The Catholic Art Museum preserves the legacy of Kerala’s Christian past

The Catholic Art Museum preserves the legacy of Kerala’s Christian past

“Christianity in Kerala is as old as Christianity itself,” says Dr Rev Fr Ignatius Payyappilly. An archivist and an author on early Christianity in Kerala, his passion for heritage and the historical past of Christianity in Kerala have caused him to salvage evidences of the arrival of Christianity to the ancient port of Muziris, centuries ago.


The Catholic Art Museum, which was set up under the guidance of Fr Ignatius in 2001 (supported by the Archdiocese of Ernakulam) is testimony to the narration, when ancient Indian culture amalgamated with a new faith that came from the Middle East.

“One must understand that the arrival of Christianity in Kerala soon after the death and resurrection of Christ was because Muziris was a global trade centre. Religions plied their way on merchant ships to anchor on the shores of Kerala,” says Fr Ignatius.

He explains that while scores of ancient churches are being demolished in Kerala without understanding that the community is erasing proof of its ancient past, collecting artefacts that were once housed there was a task. Shipped as antiques to countries afar or left to be destroyed in musty godowns, “it was a treasure trove of precious things we lost.” What he has managed to preserve in the museum is a minute display of Kerala’s position in world history.

Situated next to the St Mary’s Basilica in Ernakulam, the two-room museum has not found a systematic curatorial face yet. But the care and passion from Fr Ignatius is evident as he explains details of the displays. “Some have been collected from early Christian churches that were demolished or renovated, some donated by ancient Christian families. Amongst the exhibits are paintings he has collected from different eras, some in vegetable paint. The styling of altars in wood and the exquisite filigree work make them exceptional. The uniqueness in the objects displayed is the layers of stories that they carry: the statues of the Virgin Mary and Jesus Christ (assumed to be from the 14th or 15th century) carry distinct Buddhist influence. “There is the possibility that the sculptor would have had no idea of what the Virgin Mary or Christ looked like. It is natural that the local art of the time would have deeply influenced the artist’s perceptions. The horse, which St George is mounted on, looks neither like a horse nor a donkey. “And the saint is mounted as if he sits on an elephant, not a horse!” The collections include hand-embroidered robes in gold thread, carrying local and European designs. Ancient coins, early Christian jewellery, Bibles in Aramaic, even a copy of a Jewish Torah, which Fr Ignatius believes, may have been sold by the Jews before migrating to Israel.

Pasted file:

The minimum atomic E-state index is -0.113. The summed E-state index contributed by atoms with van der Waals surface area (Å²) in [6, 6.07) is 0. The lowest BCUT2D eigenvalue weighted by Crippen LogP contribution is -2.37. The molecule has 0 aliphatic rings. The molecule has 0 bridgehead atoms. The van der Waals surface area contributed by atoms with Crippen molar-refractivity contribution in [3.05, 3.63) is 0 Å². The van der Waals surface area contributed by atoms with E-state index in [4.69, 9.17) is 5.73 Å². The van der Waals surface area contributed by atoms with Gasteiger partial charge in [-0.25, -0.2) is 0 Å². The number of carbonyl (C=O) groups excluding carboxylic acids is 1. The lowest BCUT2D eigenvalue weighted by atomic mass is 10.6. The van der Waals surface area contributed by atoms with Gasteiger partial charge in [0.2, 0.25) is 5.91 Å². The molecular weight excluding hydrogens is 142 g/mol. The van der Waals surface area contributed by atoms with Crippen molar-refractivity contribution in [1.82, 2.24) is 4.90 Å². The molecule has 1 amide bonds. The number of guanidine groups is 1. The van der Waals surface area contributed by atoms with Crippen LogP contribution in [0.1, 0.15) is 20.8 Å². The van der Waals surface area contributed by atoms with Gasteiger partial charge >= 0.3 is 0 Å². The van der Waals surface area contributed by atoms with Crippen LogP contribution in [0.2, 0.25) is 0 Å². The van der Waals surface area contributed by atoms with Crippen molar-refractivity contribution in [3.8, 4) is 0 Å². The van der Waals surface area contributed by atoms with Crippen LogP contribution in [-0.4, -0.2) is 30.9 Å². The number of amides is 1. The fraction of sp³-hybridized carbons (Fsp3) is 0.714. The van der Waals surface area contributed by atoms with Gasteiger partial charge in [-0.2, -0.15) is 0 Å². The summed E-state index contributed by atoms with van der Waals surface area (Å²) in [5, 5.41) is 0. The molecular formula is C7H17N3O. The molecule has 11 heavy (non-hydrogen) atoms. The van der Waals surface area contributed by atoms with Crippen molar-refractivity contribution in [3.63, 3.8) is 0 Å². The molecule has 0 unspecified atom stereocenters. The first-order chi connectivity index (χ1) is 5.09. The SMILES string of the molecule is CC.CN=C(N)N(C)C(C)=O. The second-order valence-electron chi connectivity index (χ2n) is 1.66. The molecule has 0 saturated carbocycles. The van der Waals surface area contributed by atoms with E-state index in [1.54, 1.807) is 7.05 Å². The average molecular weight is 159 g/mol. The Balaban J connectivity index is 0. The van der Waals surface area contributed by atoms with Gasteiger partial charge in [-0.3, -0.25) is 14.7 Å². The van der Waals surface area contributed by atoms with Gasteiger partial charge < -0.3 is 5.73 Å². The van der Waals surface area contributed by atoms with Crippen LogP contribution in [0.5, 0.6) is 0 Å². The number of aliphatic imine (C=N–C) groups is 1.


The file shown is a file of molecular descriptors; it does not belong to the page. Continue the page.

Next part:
The Jews were here even before Christians set foot in Kerala. There are a number evidences present in ancient artefacts that speak of the overlapping of cultures. These could be common traditions from the Middle East or may have emerged from the free integration of neighboring customs. The presence of Kerala is seen in specific additions of art forms such as the banana flower and cashew fruit, seen hanging from carved wooden edifices of church altars. Enormous drums that gave the call for church festivals (just like in temples) and palanquins that carried bishops tell of a unique Christian culture that existed nowhere else in the world. Fascinating collections are the scores of palm leaf manuscripts, which have been collected from churches and homes.


Painstakingly preserved and digitized by Fr Ignatius in the archives of the museum, he says the value of these is unexplainable. In old Malayalam script, “there are details, which offer information never known before. What is interesting is when one studies these, many finer details of history are revealed. One such church is the Manglasherri Church in Koratty, which to date, bears the name of a Brahmin family, which donated the land to Christians to build a church.”

“Today, we are able to learn so much more of ancient Christianity through a deep study of antiquities that remain. Imagine if the clergy and the church preserved this precious past, what a wealth of information for scholars, the community, and to Christians in Kerala it would offer.”

An article on The Catholic Art Museum (owned by the Archdiocese of Ernakulam-Angamaly) by Tanya Abraham published on The Hindu news Paper, 18th May 2018.